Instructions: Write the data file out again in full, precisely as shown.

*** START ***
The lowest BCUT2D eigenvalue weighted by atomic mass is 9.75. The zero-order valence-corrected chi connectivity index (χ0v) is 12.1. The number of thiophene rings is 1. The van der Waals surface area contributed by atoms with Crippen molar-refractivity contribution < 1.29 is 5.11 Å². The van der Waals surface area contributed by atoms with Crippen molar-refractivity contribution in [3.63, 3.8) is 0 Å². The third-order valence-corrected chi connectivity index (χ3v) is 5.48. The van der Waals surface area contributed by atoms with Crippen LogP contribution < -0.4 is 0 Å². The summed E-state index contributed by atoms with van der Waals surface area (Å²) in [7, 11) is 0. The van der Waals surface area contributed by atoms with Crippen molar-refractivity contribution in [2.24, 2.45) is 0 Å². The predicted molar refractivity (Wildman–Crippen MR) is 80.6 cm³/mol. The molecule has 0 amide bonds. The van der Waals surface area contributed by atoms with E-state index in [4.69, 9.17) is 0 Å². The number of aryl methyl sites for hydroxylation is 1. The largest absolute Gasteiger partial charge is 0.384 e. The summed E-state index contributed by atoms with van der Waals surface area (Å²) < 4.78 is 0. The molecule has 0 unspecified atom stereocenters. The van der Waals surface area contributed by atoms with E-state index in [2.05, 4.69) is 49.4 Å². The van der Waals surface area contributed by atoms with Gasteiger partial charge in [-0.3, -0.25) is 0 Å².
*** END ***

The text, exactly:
The lowest BCUT2D eigenvalue weighted by atomic mass is 9.75. The zero-order valence-corrected chi connectivity index (χ0v) is 12.1. The number of thiophene rings is 1. The van der Waals surface area contributed by atoms with Crippen molar-refractivity contribution < 1.29 is 5.11 Å². The van der Waals surface area contributed by atoms with Crippen molar-refractivity contribution in [3.63, 3.8) is 0 Å². The third-order valence-corrected chi connectivity index (χ3v) is 5.48. The van der Waals surface area contributed by atoms with Crippen LogP contribution < -0.4 is 0 Å². The summed E-state index contributed by atoms with van der Waals surface area (Å²) in [7, 11) is 0. The van der Waals surface area contributed by atoms with Crippen molar-refractivity contribution in [2.24, 2.45) is 0 Å². The predicted molar refractivity (Wildman–Crippen MR) is 80.6 cm³/mol. The molecule has 0 amide bonds. The van der Waals surface area contributed by atoms with E-state index in [4.69, 9.17) is 0 Å². The number of aryl methyl sites for hydroxylation is 1. The largest absolute Gasteiger partial charge is 0.384 e. The summed E-state index contributed by atoms with van der Waals surface area (Å²) < 4.78 is 0. The molecule has 0 unspecified atom stereocenters. The van der Waals surface area contributed by atoms with E-state index in [2.05, 4.69) is 49.4 Å². The van der Waals surface area contributed by atoms with Gasteiger partial charge in [-0.3, -0.25) is 0 Å².